On February 12, 2009, the U.S. Court of Appeals for the Fourth Circuit reversed a district court and held that liability insurance issued to a general contractor covered mold damage to a group of town homes caused by the faulty work of a sub-contractor. Stanley Martin Cos., Inc. v. Ohio Casualty Group, No. 07-2102, United States Court of Appeals for the Fourth Circuit (February 12, 2009). The Court, in Stanely Martin Cos., applied the same reasoning as set forth in its 2006 decision, French v. Assurance Co. of America, 448 F.3d 693 (4th Cir. 2006)(interpreting Maryland law) and casts doubt on the remaining viability of Travelers Indem. Co. of America v. Miller Building Corp., 142 F. App’x 147 (4th Cir. 2005) (unpublished) (interpreting Virginia law).
In Stanley Martin Cos., the policy holder, a general contractor, sought $1.7 million from Ohio Casualty under an umbrella liability policy for costs incurred to repair damage caused by mold infiltration. An investigation of the mold damage indicated that the mold originated from defective trusses and gypsum firewalls installed by a sub-contractor. Ohio Casualty denied coverage, asserting that the damage was not caused by an “occurrence” as required by the policy.
Following the dictates set forth in Miller Building, the District Court for the Eastern District of Virginia agreed with Ohio Casualty’s position. The district court held that under Virginia law damage to the contractor’s own “work” — whether caused by the contractor or one of its sub-contractors — did not constitute an “occurrence.” Because the remediation costs arose from damage to Stanley Martin’s own “work,” the court determined that the property damage was neither unexpected nor unintended. Thus, the court held that there was no coverage under the Ohio Casualty policy.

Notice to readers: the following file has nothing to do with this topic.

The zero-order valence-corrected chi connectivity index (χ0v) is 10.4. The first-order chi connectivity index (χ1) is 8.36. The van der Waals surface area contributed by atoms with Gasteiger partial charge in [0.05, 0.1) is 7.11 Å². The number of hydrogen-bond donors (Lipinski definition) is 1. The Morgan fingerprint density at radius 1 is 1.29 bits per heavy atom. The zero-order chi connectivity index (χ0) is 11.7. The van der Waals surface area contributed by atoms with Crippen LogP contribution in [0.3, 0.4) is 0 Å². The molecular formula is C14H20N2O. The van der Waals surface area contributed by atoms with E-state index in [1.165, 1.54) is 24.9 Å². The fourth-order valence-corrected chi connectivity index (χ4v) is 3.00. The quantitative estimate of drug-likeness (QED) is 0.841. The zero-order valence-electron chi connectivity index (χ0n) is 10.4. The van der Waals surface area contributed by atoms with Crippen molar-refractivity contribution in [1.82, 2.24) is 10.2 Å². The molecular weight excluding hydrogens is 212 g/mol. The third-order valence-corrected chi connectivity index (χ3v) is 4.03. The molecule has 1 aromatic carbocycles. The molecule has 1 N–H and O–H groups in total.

The Fourth Circuit rejected this interpretation. Instead, the Court held that there is a distinction between damage caused by the insured’s own faulty workmanship and damage to the insured’s work caused by the faulty workmanship of a sub-contractor. The Court’s analysis compared the policy’s broad definition of an “occurrence” against the policy’s “your work’ exclusion. The Court noted that the “your work” exclusion exempted damage to the insured’s work that arises from faulty workmanship of a sub-contractor:
The import of the “your work” exclusion and its subcontractor exception is not that the exclusion creates coverage. Rather, the import is that the exception lends insight into the baseline definition of “occurrence” from which the parties and courts interpreting CGL policies should operate.
Thus, damage to the insured’s non-defective work that was caused by the sub-contractor’s faulty workmanship was unexpected and unintended.
The Fourth Circuit, however, did not open the door entirely. The insured’s obligation to repair and replace the damaged trusses and firewall (the work of the subcontractor) was “not unexpected or unforeseen under the terms of its building contracts” and did not trigger a duty to indemnify. The Court held that coverage was available only for any property damage that extended beyond the trusses and firewall. The Court remanded the case back to the district court for a factual determination of the extent of damage beyond the trusses and fire walls and the cost to remediate such additional damage.
The Stanley Martin decision is important for builders and general contractors faced with construction defect claims in Virginia. Under the Miller Construction case, damage to the policy holder’s work caused by faulty construction, irrespective of whether the faulty workmanship was performed by the insured or one of its subcontractors, was not unexpected or unintended. Now, costs incurred in repairing damage to the policy holder’s own non-defective work caused by the faulty workmanship of a sub-contractor are now recoverable. This decision also highlights the need to accurately determine the extent of damage caused by the faulty workmanship. Contractors facing claims of construction defects should prepare scope documents that will identify the remediation costs associated with damage to work other than that of the sub-contractor whose faulty work caused the damage in the first instance.